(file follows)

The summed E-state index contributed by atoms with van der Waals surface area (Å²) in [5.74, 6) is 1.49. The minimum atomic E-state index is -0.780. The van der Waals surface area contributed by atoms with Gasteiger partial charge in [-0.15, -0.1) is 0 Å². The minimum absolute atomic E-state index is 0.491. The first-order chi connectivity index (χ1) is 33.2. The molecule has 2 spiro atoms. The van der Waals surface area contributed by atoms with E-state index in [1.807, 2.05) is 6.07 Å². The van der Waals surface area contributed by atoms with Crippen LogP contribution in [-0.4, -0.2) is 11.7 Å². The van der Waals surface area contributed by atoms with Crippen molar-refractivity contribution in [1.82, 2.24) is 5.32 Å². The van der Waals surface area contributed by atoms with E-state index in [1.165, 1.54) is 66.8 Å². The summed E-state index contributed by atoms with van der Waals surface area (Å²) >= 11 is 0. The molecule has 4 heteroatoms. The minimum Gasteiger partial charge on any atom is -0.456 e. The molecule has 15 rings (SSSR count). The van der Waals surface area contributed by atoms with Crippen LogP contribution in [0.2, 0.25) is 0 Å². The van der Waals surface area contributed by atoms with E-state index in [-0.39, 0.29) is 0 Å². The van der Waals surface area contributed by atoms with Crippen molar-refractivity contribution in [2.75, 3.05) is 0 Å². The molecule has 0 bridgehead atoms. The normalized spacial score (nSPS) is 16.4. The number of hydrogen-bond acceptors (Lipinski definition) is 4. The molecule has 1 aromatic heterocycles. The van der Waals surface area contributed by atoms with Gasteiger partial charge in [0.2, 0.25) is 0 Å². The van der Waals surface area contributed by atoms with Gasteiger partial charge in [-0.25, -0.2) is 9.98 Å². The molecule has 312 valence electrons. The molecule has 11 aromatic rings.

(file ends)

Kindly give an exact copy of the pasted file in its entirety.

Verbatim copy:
The summed E-state index contributed by atoms with van der Waals surface area (Å²) in [5.74, 6) is 1.49. The minimum atomic E-state index is -0.780. The van der Waals surface area contributed by atoms with Gasteiger partial charge in [-0.15, -0.1) is 0 Å². The minimum absolute atomic E-state index is 0.491. The first-order chi connectivity index (χ1) is 33.2. The molecule has 2 spiro atoms. The van der Waals surface area contributed by atoms with E-state index in [1.807, 2.05) is 6.07 Å². The van der Waals surface area contributed by atoms with Crippen LogP contribution in [-0.4, -0.2) is 11.7 Å². The van der Waals surface area contributed by atoms with Crippen molar-refractivity contribution in [1.82, 2.24) is 5.32 Å². The van der Waals surface area contributed by atoms with E-state index in [1.165, 1.54) is 66.8 Å². The summed E-state index contributed by atoms with van der Waals surface area (Å²) >= 11 is 0. The molecule has 4 heteroatoms. The minimum Gasteiger partial charge on any atom is -0.456 e. The molecule has 15 rings (SSSR count). The van der Waals surface area contributed by atoms with Crippen LogP contribution in [0.2, 0.25) is 0 Å². The van der Waals surface area contributed by atoms with E-state index in [-0.39, 0.29) is 0 Å². The van der Waals surface area contributed by atoms with Crippen molar-refractivity contribution in [2.75, 3.05) is 0 Å². The molecule has 0 bridgehead atoms. The normalized spacial score (nSPS) is 16.4. The number of hydrogen-bond acceptors (Lipinski definition) is 4. The molecule has 1 aromatic heterocycles. The van der Waals surface area contributed by atoms with Gasteiger partial charge in [0.2, 0.25) is 0 Å². The van der Waals surface area contributed by atoms with Gasteiger partial charge in [-0.25, -0.2) is 9.98 Å². The molecule has 312 valence electrons. The molecule has 11 aromatic rings.